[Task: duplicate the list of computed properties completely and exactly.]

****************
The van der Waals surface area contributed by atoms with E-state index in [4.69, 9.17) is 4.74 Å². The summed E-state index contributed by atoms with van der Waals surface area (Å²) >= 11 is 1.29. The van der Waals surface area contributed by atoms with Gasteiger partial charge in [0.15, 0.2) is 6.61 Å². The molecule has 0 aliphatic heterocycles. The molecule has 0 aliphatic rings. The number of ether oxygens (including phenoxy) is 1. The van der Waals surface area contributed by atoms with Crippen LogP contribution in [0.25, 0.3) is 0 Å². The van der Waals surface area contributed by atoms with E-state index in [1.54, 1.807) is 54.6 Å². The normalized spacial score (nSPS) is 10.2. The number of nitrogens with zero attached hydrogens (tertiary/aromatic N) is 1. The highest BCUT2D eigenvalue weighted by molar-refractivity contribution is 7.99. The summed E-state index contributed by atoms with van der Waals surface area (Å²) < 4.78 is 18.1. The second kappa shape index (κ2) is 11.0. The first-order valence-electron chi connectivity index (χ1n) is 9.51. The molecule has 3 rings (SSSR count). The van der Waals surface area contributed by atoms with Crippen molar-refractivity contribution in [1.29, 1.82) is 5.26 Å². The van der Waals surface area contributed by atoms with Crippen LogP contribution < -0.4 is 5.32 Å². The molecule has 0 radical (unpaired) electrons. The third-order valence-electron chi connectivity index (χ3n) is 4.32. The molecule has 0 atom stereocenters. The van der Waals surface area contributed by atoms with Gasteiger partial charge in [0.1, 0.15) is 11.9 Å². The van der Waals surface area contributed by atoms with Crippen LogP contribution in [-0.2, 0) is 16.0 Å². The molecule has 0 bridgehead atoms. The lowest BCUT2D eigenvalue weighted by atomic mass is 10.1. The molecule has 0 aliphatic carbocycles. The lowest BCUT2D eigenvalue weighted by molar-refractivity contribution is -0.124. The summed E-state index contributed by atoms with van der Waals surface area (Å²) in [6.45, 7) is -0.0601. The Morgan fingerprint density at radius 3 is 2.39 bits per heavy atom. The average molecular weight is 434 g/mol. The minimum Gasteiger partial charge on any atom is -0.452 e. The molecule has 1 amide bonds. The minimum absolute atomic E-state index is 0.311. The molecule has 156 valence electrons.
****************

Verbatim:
The van der Waals surface area contributed by atoms with E-state index in [4.69, 9.17) is 4.74 Å². The summed E-state index contributed by atoms with van der Waals surface area (Å²) >= 11 is 1.29. The van der Waals surface area contributed by atoms with Gasteiger partial charge in [0.15, 0.2) is 6.61 Å². The molecule has 0 aliphatic heterocycles. The molecule has 0 aliphatic rings. The number of ether oxygens (including phenoxy) is 1. The van der Waals surface area contributed by atoms with Crippen LogP contribution in [0.25, 0.3) is 0 Å². The van der Waals surface area contributed by atoms with E-state index in [1.54, 1.807) is 54.6 Å². The normalized spacial score (nSPS) is 10.2. The number of nitrogens with zero attached hydrogens (tertiary/aromatic N) is 1. The highest BCUT2D eigenvalue weighted by molar-refractivity contribution is 7.99. The summed E-state index contributed by atoms with van der Waals surface area (Å²) < 4.78 is 18.1. The second kappa shape index (κ2) is 11.0. The first-order valence-electron chi connectivity index (χ1n) is 9.51. The molecule has 3 rings (SSSR count). The van der Waals surface area contributed by atoms with Crippen molar-refractivity contribution in [1.29, 1.82) is 5.26 Å². The van der Waals surface area contributed by atoms with Crippen LogP contribution < -0.4 is 5.32 Å². The molecule has 0 radical (unpaired) electrons. The third-order valence-electron chi connectivity index (χ3n) is 4.32. The molecule has 0 atom stereocenters. The van der Waals surface area contributed by atoms with Gasteiger partial charge in [0.1, 0.15) is 11.9 Å². The van der Waals surface area contributed by atoms with Crippen LogP contribution in [-0.2, 0) is 16.0 Å². The molecule has 0 bridgehead atoms. The lowest BCUT2D eigenvalue weighted by atomic mass is 10.1. The molecule has 0 aliphatic carbocycles. The lowest BCUT2D eigenvalue weighted by molar-refractivity contribution is -0.124. The summed E-state index contributed by atoms with van der Waals surface area (Å²) in [6.45, 7) is -0.0601. The Morgan fingerprint density at radius 3 is 2.39 bits per heavy atom. The average molecular weight is 434 g/mol. The minimum Gasteiger partial charge on any atom is -0.452 e. The molecule has 1 amide bonds. The minimum absolute atomic E-state index is 0.311. The molecule has 156 valence electrons.